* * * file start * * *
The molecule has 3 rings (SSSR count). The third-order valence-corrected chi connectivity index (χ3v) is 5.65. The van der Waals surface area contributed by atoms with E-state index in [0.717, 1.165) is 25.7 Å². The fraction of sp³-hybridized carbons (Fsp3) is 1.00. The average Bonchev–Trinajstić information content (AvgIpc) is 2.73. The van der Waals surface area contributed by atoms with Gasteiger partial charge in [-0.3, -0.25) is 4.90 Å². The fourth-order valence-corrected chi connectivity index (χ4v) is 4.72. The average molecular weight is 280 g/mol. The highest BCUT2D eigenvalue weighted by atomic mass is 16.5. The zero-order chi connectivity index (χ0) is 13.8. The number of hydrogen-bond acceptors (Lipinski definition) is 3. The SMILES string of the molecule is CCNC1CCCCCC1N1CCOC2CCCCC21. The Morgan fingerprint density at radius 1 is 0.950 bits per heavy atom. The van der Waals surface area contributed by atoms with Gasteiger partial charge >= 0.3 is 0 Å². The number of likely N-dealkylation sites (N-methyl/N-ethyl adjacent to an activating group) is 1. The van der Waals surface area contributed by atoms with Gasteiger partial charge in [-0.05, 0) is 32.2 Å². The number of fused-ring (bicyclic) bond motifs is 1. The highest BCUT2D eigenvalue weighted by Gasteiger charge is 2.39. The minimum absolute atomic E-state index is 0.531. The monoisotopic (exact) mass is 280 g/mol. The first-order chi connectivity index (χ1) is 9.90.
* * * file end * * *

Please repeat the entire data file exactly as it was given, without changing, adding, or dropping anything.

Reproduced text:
The molecule has 3 rings (SSSR count). The third-order valence-corrected chi connectivity index (χ3v) is 5.65. The van der Waals surface area contributed by atoms with E-state index in [0.717, 1.165) is 25.7 Å². The fraction of sp³-hybridized carbons (Fsp3) is 1.00. The average Bonchev–Trinajstić information content (AvgIpc) is 2.73. The van der Waals surface area contributed by atoms with Gasteiger partial charge in [-0.3, -0.25) is 4.90 Å². The fourth-order valence-corrected chi connectivity index (χ4v) is 4.72. The average molecular weight is 280 g/mol. The highest BCUT2D eigenvalue weighted by atomic mass is 16.5. The zero-order chi connectivity index (χ0) is 13.8. The number of hydrogen-bond acceptors (Lipinski definition) is 3. The SMILES string of the molecule is CCNC1CCCCCC1N1CCOC2CCCCC21. The Morgan fingerprint density at radius 1 is 0.950 bits per heavy atom. The van der Waals surface area contributed by atoms with Gasteiger partial charge >= 0.3 is 0 Å². The number of likely N-dealkylation sites (N-methyl/N-ethyl adjacent to an activating group) is 1. The van der Waals surface area contributed by atoms with Gasteiger partial charge in [-0.05, 0) is 32.2 Å². The number of fused-ring (bicyclic) bond motifs is 1. The highest BCUT2D eigenvalue weighted by Gasteiger charge is 2.39. The minimum absolute atomic E-state index is 0.531. The monoisotopic (exact) mass is 280 g/mol. The first-order chi connectivity index (χ1) is 9.90.